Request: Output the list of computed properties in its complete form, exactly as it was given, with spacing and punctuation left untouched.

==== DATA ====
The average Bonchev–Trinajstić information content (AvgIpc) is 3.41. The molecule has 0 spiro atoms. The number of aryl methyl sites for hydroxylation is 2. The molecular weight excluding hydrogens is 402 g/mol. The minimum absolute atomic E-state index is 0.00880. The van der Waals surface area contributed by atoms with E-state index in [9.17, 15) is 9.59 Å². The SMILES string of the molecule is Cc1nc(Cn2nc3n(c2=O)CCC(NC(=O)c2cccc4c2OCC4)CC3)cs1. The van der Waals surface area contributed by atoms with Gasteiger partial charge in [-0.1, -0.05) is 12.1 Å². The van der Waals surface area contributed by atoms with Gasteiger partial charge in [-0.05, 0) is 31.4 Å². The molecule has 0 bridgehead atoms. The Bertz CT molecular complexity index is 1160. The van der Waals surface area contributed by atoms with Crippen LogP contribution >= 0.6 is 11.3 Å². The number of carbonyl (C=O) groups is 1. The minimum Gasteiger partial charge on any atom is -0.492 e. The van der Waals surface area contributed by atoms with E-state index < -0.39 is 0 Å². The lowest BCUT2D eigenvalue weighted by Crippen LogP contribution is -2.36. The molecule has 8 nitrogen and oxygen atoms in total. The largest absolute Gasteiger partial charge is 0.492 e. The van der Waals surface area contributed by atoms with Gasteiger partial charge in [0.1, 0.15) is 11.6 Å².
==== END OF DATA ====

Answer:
The average Bonchev–Trinajstić information content (AvgIpc) is 3.41. The molecule has 0 spiro atoms. The number of aryl methyl sites for hydroxylation is 2. The molecular weight excluding hydrogens is 402 g/mol. The minimum absolute atomic E-state index is 0.00880. The van der Waals surface area contributed by atoms with E-state index in [9.17, 15) is 9.59 Å². The SMILES string of the molecule is Cc1nc(Cn2nc3n(c2=O)CCC(NC(=O)c2cccc4c2OCC4)CC3)cs1. The van der Waals surface area contributed by atoms with Gasteiger partial charge in [-0.1, -0.05) is 12.1 Å². The van der Waals surface area contributed by atoms with Gasteiger partial charge in [-0.05, 0) is 31.4 Å². The molecule has 0 bridgehead atoms. The Bertz CT molecular complexity index is 1160. The van der Waals surface area contributed by atoms with Crippen LogP contribution >= 0.6 is 11.3 Å². The number of carbonyl (C=O) groups is 1. The minimum Gasteiger partial charge on any atom is -0.492 e. The van der Waals surface area contributed by atoms with E-state index < -0.39 is 0 Å². The lowest BCUT2D eigenvalue weighted by Crippen LogP contribution is -2.36. The molecule has 8 nitrogen and oxygen atoms in total. The largest absolute Gasteiger partial charge is 0.492 e. The van der Waals surface area contributed by atoms with Gasteiger partial charge in [0.1, 0.15) is 11.6 Å².